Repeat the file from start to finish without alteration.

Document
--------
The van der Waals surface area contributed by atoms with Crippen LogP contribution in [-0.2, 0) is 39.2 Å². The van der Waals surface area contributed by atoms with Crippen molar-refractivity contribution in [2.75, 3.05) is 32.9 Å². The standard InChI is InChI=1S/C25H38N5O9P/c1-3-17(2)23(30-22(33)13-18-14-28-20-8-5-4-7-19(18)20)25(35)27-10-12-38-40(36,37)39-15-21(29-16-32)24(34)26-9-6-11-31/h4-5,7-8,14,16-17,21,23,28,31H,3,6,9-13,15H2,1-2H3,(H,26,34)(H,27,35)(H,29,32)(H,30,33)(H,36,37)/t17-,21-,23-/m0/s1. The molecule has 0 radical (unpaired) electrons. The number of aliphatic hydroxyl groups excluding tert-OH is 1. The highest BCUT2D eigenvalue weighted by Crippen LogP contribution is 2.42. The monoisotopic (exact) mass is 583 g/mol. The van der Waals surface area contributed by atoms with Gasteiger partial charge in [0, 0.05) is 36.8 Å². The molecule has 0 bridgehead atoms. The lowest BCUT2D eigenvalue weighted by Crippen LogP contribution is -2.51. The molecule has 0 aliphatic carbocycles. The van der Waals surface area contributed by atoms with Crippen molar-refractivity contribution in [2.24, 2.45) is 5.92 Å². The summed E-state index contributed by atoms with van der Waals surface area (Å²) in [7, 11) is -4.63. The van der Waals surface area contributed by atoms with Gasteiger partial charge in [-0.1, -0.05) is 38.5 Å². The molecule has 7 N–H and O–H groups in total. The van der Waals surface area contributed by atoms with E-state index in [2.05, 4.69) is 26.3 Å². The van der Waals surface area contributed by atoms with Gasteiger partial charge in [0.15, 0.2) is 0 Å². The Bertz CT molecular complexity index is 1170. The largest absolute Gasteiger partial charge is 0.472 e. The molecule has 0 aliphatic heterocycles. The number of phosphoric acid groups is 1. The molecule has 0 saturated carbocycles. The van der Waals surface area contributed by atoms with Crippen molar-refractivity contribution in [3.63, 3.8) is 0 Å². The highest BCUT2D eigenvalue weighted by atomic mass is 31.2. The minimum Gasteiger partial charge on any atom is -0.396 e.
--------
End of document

The van der Waals surface area contributed by atoms with Crippen LogP contribution in [-0.2, 0) is 39.2 Å². The van der Waals surface area contributed by atoms with Crippen molar-refractivity contribution in [2.75, 3.05) is 32.9 Å². The standard InChI is InChI=1S/C25H38N5O9P/c1-3-17(2)23(30-22(33)13-18-14-28-20-8-5-4-7-19(18)20)25(35)27-10-12-38-40(36,37)39-15-21(29-16-32)24(34)26-9-6-11-31/h4-5,7-8,14,16-17,21,23,28,31H,3,6,9-13,15H2,1-2H3,(H,26,34)(H,27,35)(H,29,32)(H,30,33)(H,36,37)/t17-,21-,23-/m0/s1. The molecule has 0 radical (unpaired) electrons. The number of aliphatic hydroxyl groups excluding tert-OH is 1. The highest BCUT2D eigenvalue weighted by Crippen LogP contribution is 2.42. The monoisotopic (exact) mass is 583 g/mol. The van der Waals surface area contributed by atoms with Gasteiger partial charge in [0, 0.05) is 36.8 Å². The molecule has 0 bridgehead atoms. The lowest BCUT2D eigenvalue weighted by Crippen LogP contribution is -2.51. The molecule has 0 aliphatic carbocycles. The van der Waals surface area contributed by atoms with Crippen molar-refractivity contribution in [2.24, 2.45) is 5.92 Å². The summed E-state index contributed by atoms with van der Waals surface area (Å²) in [7, 11) is -4.63. The van der Waals surface area contributed by atoms with Gasteiger partial charge in [-0.1, -0.05) is 38.5 Å². The molecule has 7 N–H and O–H groups in total. The van der Waals surface area contributed by atoms with E-state index in [2.05, 4.69) is 26.3 Å². The van der Waals surface area contributed by atoms with Gasteiger partial charge in [0.15, 0.2) is 0 Å². The Bertz CT molecular complexity index is 1170. The largest absolute Gasteiger partial charge is 0.472 e. The molecule has 0 aliphatic heterocycles. The number of phosphoric acid groups is 1. The molecule has 0 saturated carbocycles. The van der Waals surface area contributed by atoms with Crippen molar-refractivity contribution in [3.63, 3.8) is 0 Å². The highest BCUT2D eigenvalue weighted by atomic mass is 31.2. The minimum Gasteiger partial charge on any atom is -0.396 e.